Kyle Rittenhouse was acquitted of murdering two people. He recently announced that he plans to sue people like Whoopie Goldberg, LeBron James, and Joe Biden for calling him a murderer, calling his trial tears fake, and claiming he has ties to white supremacists. This episode of LegalEagle discusses the merits of such a lawsuit.
LegalEagle says that Rittenhouse is most likely a limited-purpose public figure, which means he will have a harder time than a private individual getting a court to rule in his favor. "Only specific false factual assertions harmful to his reputation that were known to be untrue or made in reckless disregard of the truth would give rise to defamation," says LegalEagle.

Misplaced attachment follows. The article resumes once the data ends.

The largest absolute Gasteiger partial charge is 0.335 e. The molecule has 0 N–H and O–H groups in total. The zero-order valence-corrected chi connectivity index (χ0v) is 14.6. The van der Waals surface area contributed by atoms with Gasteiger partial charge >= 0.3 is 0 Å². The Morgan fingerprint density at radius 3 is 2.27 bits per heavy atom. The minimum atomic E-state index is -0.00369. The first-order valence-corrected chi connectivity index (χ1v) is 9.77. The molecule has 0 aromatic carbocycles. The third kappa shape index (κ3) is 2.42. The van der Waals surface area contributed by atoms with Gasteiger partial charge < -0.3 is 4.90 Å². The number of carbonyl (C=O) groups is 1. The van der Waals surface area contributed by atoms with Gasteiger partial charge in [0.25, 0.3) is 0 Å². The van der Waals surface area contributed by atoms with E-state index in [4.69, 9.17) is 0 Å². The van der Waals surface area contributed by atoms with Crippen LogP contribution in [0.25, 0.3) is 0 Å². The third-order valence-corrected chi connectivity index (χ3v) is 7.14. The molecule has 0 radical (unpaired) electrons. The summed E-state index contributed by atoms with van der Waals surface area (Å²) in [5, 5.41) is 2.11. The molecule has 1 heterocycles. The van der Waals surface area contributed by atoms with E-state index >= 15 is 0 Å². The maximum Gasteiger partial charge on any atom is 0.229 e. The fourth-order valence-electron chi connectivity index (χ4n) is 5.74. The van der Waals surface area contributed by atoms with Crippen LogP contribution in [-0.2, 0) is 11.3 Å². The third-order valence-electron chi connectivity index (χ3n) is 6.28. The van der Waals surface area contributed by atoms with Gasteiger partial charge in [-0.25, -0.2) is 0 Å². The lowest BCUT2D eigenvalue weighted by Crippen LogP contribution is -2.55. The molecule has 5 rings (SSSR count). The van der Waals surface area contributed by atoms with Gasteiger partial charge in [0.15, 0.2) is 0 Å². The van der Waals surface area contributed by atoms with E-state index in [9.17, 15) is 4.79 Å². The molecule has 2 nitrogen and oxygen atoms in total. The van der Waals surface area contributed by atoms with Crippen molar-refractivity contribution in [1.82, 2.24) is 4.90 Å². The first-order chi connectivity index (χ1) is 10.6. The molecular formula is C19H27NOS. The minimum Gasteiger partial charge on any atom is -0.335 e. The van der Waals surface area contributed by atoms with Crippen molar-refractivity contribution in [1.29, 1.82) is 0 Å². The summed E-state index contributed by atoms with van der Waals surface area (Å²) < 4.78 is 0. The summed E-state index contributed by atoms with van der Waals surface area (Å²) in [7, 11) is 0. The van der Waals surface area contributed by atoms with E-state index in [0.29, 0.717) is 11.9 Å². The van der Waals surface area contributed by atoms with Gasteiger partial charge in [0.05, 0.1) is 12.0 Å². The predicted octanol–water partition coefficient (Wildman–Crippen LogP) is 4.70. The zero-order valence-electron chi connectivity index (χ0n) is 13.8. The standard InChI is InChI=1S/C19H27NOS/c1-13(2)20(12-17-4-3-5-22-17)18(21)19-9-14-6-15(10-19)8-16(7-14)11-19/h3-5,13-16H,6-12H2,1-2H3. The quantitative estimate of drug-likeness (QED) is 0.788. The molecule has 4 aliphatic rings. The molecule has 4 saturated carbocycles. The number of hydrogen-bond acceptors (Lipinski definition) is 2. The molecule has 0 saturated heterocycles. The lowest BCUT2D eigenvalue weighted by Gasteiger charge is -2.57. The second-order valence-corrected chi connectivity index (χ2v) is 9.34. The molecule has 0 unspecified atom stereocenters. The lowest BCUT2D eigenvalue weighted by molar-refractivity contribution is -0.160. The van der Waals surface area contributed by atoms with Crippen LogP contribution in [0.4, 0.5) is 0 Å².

Legal Eagle says that LeBron James tweet that said "What tears????? I didn't see one. Man knock it off! That boy ate some lemon heads before walking into court," is an opinion and not a fact, so if Rittenhouse tries to sue James for defamation, he'll lose.
What about MSNBC's Tiffany Cross, who called Rittenhouse "a little murderous white supremacist," journalist John Heilemann, who described Rittenhouse as "arguably a domestic terrorist," or President Biden who tweeted "There's no other way to put it: the President of the United States refused to disavow white supremacists on the debate stage last night," along with a video that showed Rittenhouse. Does Rittenhouse have a case in these instances? LegalEagle says "probably not." Calling someone a white supremacist is opinion Rhetorical hyperbole is protected.